Lost in Translation? Pope Ponders an Update to Lord’s Prayer
ROME — It has been a question of theological debate and liturgical interpretation for years, and now Pope Francis has joined the discussion: Does the Lord’s Prayer, Christendom’s resonant petition to the Almighty, need an update?
In a new television interview, Pope Francis said the common rendering of one line in the prayer — “lead us not into temptation” — was “not a good translation” from ancient texts. “Do not let us fall into temptation,” he suggested, might be better because God does not lead people into temptation; Satan does.
“A father doesn’t do that,” the pope said. “He helps you get up right away. What induces into temptation is Satan.”
In essence, the pope said, the prayer, from the Book of Matthew, is asking God, “When Satan leads us into temptation, You please, give me a hand.”
French Catholics adopted such a linguistic change this week, and the pope suggested that Italian Catholics might want to follow suit.
While Francis’ remarks were not a decree to change the prayer, he has once again set off a debate on how far a pope can or should go in shaking up longstanding tradition, and even doctrine.
He has already angered Catholic traditionalists by reconsidering the prohibition on granting communion to the divorced and remarried, and by taking on issues like climate change and economic inequality, as well as with famously freewheeling remarks like “who am I to judge?” about gay people.
Francis’ idea on changing the Lord’s Prayer could unsettle some Catholics, who learn from childhood to recite the prayer, also called the “Our Father.”
Philip F. Lawler, editor of Catholic World News, a conservative website, said that while the pope’s critique about the translation of the line “isn’t unreasonable,” if Francis actually intends to change the prayer, “it’s very upsetting” because it is so deeply ingrained for Catholics.
“Pope Francis has made a habit of saying things that throw people into confusion, and this is one of them,” Mr. Lawler said. “It just makes you wonder, where does it stop, what’s up for grabs. It’s cumulative unease.”
Some conservative evangelicals were also quick to respond.
“I was shocked and appalled,” R. Albert Mohler Jr., president of the Southern Baptist Theological Seminary, said in a phone interview. “This is the Lord’s Prayer. It is not, and has never been, the pope’s prayer, and we have the very words of Jesus in the New Testament. It is those very words that the pope proposes to change. It is not only deeply problematic, it’s almost breathtaking.”
A commentary on the website of TV2000, the ecclesiastical television station in Rome that interviewed the pope, acknowledged that the pope’s words had stirred controversy. But it said, “it is worth recalling that this question is not new.”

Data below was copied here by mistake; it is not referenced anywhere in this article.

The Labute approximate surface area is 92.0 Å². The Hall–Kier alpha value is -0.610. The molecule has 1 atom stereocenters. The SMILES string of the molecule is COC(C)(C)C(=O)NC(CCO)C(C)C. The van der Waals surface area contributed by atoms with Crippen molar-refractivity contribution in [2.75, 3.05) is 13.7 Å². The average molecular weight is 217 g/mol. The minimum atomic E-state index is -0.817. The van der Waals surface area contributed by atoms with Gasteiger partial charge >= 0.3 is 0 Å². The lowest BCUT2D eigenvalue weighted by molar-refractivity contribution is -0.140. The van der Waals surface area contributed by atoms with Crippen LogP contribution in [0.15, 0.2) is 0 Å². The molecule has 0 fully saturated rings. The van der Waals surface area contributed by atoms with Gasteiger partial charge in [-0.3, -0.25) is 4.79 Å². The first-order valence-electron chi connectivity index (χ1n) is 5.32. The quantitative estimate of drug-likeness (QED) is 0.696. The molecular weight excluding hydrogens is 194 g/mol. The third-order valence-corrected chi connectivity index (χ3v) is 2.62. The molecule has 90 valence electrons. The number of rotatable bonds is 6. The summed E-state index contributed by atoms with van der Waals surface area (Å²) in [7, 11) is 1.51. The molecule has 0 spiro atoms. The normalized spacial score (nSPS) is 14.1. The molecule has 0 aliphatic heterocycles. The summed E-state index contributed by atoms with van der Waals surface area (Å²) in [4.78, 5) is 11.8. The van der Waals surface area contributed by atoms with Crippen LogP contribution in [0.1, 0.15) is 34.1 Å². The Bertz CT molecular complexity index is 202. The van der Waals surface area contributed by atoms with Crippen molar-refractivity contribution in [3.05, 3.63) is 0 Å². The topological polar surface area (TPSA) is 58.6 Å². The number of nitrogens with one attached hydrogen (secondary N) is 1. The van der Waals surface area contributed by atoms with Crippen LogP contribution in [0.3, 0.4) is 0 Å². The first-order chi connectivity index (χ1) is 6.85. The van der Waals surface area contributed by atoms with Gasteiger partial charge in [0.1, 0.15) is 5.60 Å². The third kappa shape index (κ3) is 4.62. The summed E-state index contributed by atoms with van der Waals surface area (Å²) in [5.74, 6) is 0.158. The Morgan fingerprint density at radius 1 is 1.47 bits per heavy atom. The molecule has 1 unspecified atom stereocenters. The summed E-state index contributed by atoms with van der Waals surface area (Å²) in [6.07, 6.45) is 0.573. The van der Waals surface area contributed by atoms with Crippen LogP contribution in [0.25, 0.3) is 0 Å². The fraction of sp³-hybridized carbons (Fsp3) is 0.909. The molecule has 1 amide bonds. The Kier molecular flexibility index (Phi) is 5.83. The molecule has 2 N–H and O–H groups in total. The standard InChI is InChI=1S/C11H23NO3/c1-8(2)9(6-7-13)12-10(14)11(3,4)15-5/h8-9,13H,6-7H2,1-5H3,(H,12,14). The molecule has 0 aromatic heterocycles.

“This is not a mere whim for Francis,” it added.
The basic question, the commentary said, is whether God brings humans into temptation or whether “it is human weakness to surrender to the blandishments of the evil one.”
Francis recently took the controversial step of changing church law to give local bishops’ conferences more authority over translations of the liturgy. He was responding, in part, to widespread discontent with English translations that were literally correct but awkward and unfamiliar for worshipers.
On Sunday, French churches began using a version of the Lord’s Prayer in which the line “Ne nous soumets pas à la tentation” (roughly, “do not expose us to temptation”) was replaced with “Ne nous laisse pas entrer en tentation” (“do not let us give in to temptation”).
The new French version had been discussed for several years, according to Guy de Kerimel, bishop of Grenoble, who said the previous wording was “often misunderstood by believers,” as many parishioners interpreted it to mean that God himself was responsible for the temptation that leads men to sin.
Other French-speaking churches have already made the switch to newer wording. In Belgium and Benin, the revised Lord’s Prayer was introduced earlier this year. The United Protestant Church of France also validated the change during its national synod in 2016.
The Church of England has two forms of the Lord’s Prayer — traditional and contemporary — but both use the same wording in seeking protection from temptation, according to the church’s website.
The pope’s reflection was part of a nine-episode commentary on the Lord’s Prayer that TV2000, which is owned by the Italian conference of Roman Catholic bishops, has broadcast every Wednesday evening since October.
Each program includes an exchange between the Pope and the Rev. Marco Pozza, a prison chaplain in Padua known as “Father Spritz,” after the renowned Venetian aperitif, because of his work evangelizing young people in bars and on the streets.
In a book published in connection with the program, the pope said: “Evil is not something impalpable that spreads like the fog of Milan. It’s a person, Satan.”
Satan is a master of seduction, the pope added, and that, in the end, “is the meaning of the verse, ‘Do not let us fall into evil.’ We must be crafty in the good sense of the word, we must be sharp, have the ability to discern the lies of Satan with whom, I am convinced, it’s not possible to conduct a dialogue.”